Gov. Butch Otter announced Tuesday that he supports the creation of a state-based health insurance exchange as a means of bringing Idaho in compliance with federal Obamacare health insurance mandates.
“This is not a battle of my choosing,” Otter said in a written announcement issued late Tuesday afternoon. “Despite our best efforts, the law remains in place, and almost certainly will for the foreseeable future,” he said, in announcing his decision for how Idaho will comply with the law.
“It’s obvious the governor didn’t want to make this decision,” House Minority Leader John Rusche, D-Lewiston, told IdahoReporter.com. “But I think it’s the better decision, and I’m glad he has made it.”
Idaho’s state government has been in limbo over how to respond to the federal mandates, which require each state to either establish a health insurance exchange on its own, leave it to the federal government to set it up, or pursue a “hybrid” approach where state and federal agencies collaborate to create one.
“There will be a health insurance exchange in Idaho, the only question is who will build it,” Otter said in his statement.
“That is all quite debatable,” Rep. Lynn Luker, R-Boise, told IdahoReporter.com in response to the governor’s announcement. “I appreciate the governor’s need to make a decision, but there are many viewpoints at stake here. The Legislature will have its say on the matter.”
Otter’s announcement noted that the state-based insurance exchange is subject to legislative approval.
One key point of disagreement among Idaho policymakers and advocates has been whether creation of a state-based insurance exchange will allow Idahoans to have more control over insurance costs, and over the types of insurance policies sold in Idaho.
Last week the Idaho Farm Bureau Federation officially announced its opposition to a state-based insurance exchange, stating that “we support a joint resolution of the State House of Representatives and Senate to the federal government stating that the state of Idaho will not comply.” The bureau also called for more “free market based solutions” to counter rising health insurance costs.
Alex LaBeau, president of the Idaho Association of Commerce and Industry, sees it differently. “There are plenty of things we don’t like about the federal health care law,” he told IdahoReporter.com, “but the creation of a state-based exchange is the best way we have of mitigating those things we don’t like.”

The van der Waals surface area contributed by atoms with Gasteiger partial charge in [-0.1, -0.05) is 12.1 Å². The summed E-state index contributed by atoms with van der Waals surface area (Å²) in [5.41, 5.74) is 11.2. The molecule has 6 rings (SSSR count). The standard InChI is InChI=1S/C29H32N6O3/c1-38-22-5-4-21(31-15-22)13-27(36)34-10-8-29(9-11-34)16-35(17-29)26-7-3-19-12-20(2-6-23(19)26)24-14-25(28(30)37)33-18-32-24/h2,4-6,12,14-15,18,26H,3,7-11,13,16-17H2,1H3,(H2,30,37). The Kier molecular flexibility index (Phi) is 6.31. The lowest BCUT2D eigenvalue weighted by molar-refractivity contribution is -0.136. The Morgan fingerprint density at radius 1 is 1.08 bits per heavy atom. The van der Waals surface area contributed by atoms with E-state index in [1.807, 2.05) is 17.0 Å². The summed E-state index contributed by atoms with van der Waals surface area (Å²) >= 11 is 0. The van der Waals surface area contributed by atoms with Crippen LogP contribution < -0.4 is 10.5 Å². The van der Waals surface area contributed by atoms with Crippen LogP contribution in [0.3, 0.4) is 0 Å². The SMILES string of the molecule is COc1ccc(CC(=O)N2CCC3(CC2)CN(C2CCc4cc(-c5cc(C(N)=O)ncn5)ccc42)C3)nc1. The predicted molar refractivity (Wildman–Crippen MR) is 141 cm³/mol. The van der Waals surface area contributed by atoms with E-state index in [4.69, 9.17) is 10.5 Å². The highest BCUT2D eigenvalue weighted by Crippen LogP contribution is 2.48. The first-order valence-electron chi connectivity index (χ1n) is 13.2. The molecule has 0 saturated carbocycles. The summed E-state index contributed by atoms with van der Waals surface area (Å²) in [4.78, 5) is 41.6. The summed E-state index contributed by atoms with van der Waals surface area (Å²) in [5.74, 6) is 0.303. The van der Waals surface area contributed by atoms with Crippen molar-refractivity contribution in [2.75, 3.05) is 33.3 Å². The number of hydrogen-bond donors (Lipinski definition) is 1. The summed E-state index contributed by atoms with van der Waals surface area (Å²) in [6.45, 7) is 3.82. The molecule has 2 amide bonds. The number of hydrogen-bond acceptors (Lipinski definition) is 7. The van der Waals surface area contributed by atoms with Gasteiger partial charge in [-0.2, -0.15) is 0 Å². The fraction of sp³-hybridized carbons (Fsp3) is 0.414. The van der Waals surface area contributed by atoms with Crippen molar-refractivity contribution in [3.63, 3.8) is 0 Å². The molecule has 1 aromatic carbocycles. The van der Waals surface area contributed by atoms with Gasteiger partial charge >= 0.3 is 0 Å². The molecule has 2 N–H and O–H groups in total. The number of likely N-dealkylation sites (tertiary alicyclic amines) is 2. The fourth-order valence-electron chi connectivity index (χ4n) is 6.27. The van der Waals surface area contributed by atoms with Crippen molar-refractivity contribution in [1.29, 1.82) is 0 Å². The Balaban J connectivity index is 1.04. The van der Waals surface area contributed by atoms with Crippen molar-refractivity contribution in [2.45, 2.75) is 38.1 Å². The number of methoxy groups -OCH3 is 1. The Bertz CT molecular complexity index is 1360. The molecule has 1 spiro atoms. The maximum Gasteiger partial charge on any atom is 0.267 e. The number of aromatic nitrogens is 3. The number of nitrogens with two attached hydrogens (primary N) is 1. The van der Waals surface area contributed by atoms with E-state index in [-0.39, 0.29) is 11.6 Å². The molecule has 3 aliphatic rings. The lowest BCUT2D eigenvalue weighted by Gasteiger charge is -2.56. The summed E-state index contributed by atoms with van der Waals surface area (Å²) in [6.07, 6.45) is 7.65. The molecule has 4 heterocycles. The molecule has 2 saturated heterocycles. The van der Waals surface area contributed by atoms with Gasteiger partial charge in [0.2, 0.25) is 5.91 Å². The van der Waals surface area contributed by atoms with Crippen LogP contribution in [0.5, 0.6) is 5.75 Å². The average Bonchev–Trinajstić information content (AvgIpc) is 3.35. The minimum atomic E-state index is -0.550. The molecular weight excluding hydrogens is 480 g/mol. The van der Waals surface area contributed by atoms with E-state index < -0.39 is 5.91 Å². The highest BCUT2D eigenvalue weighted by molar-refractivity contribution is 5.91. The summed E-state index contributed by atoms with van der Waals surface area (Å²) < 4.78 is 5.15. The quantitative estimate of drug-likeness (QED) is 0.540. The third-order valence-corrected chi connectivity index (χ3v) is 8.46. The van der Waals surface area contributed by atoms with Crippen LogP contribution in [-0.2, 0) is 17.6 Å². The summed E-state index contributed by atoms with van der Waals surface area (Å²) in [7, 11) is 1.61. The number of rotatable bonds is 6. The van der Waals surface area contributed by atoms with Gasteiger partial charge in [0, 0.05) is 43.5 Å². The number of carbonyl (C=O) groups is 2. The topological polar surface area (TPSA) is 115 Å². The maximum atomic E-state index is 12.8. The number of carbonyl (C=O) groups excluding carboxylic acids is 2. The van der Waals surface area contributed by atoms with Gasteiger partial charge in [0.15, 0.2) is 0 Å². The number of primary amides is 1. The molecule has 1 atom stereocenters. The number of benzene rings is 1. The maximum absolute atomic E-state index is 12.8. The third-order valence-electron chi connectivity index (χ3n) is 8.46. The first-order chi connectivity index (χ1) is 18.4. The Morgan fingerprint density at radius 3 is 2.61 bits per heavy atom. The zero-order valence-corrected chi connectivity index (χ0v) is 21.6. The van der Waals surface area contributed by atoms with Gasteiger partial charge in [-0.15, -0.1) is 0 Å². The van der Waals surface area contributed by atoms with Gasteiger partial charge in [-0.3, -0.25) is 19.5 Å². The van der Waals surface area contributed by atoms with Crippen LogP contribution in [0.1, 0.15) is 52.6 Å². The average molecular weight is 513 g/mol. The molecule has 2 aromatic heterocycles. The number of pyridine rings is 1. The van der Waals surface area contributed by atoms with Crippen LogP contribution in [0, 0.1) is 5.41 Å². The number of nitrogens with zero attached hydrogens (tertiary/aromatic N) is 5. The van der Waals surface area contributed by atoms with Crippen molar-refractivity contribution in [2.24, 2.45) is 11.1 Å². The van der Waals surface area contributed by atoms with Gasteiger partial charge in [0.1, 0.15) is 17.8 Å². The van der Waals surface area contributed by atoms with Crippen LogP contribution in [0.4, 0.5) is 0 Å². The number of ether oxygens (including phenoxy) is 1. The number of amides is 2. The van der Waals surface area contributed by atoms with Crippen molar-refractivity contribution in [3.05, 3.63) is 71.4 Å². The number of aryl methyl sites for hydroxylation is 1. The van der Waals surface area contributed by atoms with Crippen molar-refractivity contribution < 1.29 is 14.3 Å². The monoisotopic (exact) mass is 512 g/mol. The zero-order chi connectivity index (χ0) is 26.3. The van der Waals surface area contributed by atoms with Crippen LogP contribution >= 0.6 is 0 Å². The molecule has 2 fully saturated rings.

In his statement, Otter noted that he has consulted with many “national experts” and many of his fellow governors on the issue.
Wayne Hoffman, executive director of the Idaho Freedom Foundation, notes that more than 20 states have said no to a state exchange, and believes that they have good reason to do so. “They're doing so because they know that a state exchange affords states almost no flexibility, and makes states co-owners of the looming disaster in medicine: higher insurance premiums, more expensive medical care, reduced accessibility and worse patient outcomes,” he said in a written statement. “Gov. Otter's decision makes the national effort of resistance much more difficult and more likely the law will remain in place, at great cost to Idaho families, businesses and our nation's economic vitality.”
Rusche, however, disagrees. “My big concern through all of this has been the fact that health insurance in Idaho is less expensive than it is in other states,” he said. “This approach (the state-based exchange) prevents us from being lumped in to a national pool.”
Luker notes that the Legislature will have to approve any expenditure of Idaho tax revenues before they can be spent on an exchange. "The federal law requires either a state agency, or state authorized entity, to administer a state exchange,” he said, “and the Legislature will have to approve funding for this.”
Both Luker and Rusche served on Otter’s advisory task force on insurance exchanges, as did LaBeau and Hoffman. Hoffman and Luker advised Otter against it, while LeBeau and Rusche recommended it.
At least one state legislator is predicting a very robust debate over insurance exchanges. “This issue will define the 2013 Legislature, but potentially Idaho’s long-term economic future,” Sen. Russ Fulcher, R-Meridian, told IdahoReporter.com. “Health care is one-sixth of the entire U.S. economy, and that’s true in Idaho as well. This is a high stakes debate, indeed.”
One Democrat senator, Michelle Stennett from Ketchum, foresees debate as well. While she favors a state health care plan, she says she will need to see details from the governor before making a final decision. "I would support a state care health plan," she says, "but I need to know more details. I have not seen specifics of what Gov. Otter is proposing."
Note: IdahoReporter.com is published by the Idaho Freedom Foundation.